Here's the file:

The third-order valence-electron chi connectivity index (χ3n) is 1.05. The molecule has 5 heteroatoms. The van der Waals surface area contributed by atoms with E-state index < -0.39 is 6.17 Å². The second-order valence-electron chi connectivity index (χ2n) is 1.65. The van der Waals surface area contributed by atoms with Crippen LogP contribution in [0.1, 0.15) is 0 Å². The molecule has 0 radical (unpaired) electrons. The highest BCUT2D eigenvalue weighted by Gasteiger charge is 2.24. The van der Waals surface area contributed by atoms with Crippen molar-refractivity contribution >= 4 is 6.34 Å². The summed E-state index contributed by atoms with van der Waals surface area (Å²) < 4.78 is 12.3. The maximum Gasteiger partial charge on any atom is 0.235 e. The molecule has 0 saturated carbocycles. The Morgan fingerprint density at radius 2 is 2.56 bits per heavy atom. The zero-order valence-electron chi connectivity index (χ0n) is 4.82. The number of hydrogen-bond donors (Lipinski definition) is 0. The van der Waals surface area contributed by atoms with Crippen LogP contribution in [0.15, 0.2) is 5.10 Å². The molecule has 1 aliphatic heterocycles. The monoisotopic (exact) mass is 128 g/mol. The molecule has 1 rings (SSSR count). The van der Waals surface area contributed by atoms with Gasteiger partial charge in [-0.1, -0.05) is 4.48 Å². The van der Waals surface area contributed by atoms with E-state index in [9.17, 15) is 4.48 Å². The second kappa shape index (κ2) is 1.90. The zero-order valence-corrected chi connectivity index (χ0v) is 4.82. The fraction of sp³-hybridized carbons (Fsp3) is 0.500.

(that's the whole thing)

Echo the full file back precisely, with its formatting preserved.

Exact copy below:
The third-order valence-electron chi connectivity index (χ3n) is 1.05. The molecule has 5 heteroatoms. The van der Waals surface area contributed by atoms with E-state index < -0.39 is 6.17 Å². The second-order valence-electron chi connectivity index (χ2n) is 1.65. The van der Waals surface area contributed by atoms with Crippen LogP contribution in [0.1, 0.15) is 0 Å². The molecule has 0 radical (unpaired) electrons. The highest BCUT2D eigenvalue weighted by Gasteiger charge is 2.24. The van der Waals surface area contributed by atoms with Crippen molar-refractivity contribution >= 4 is 6.34 Å². The summed E-state index contributed by atoms with van der Waals surface area (Å²) < 4.78 is 12.3. The maximum Gasteiger partial charge on any atom is 0.235 e. The molecule has 0 saturated carbocycles. The Morgan fingerprint density at radius 2 is 2.56 bits per heavy atom. The zero-order valence-electron chi connectivity index (χ0n) is 4.82. The number of hydrogen-bond donors (Lipinski definition) is 0. The van der Waals surface area contributed by atoms with Crippen LogP contribution in [0.15, 0.2) is 5.10 Å². The molecule has 1 aliphatic heterocycles. The monoisotopic (exact) mass is 128 g/mol. The molecule has 1 rings (SSSR count). The van der Waals surface area contributed by atoms with Gasteiger partial charge in [-0.1, -0.05) is 4.48 Å². The van der Waals surface area contributed by atoms with E-state index in [9.17, 15) is 4.48 Å². The second kappa shape index (κ2) is 1.90. The zero-order valence-corrected chi connectivity index (χ0v) is 4.82. The fraction of sp³-hybridized carbons (Fsp3) is 0.500.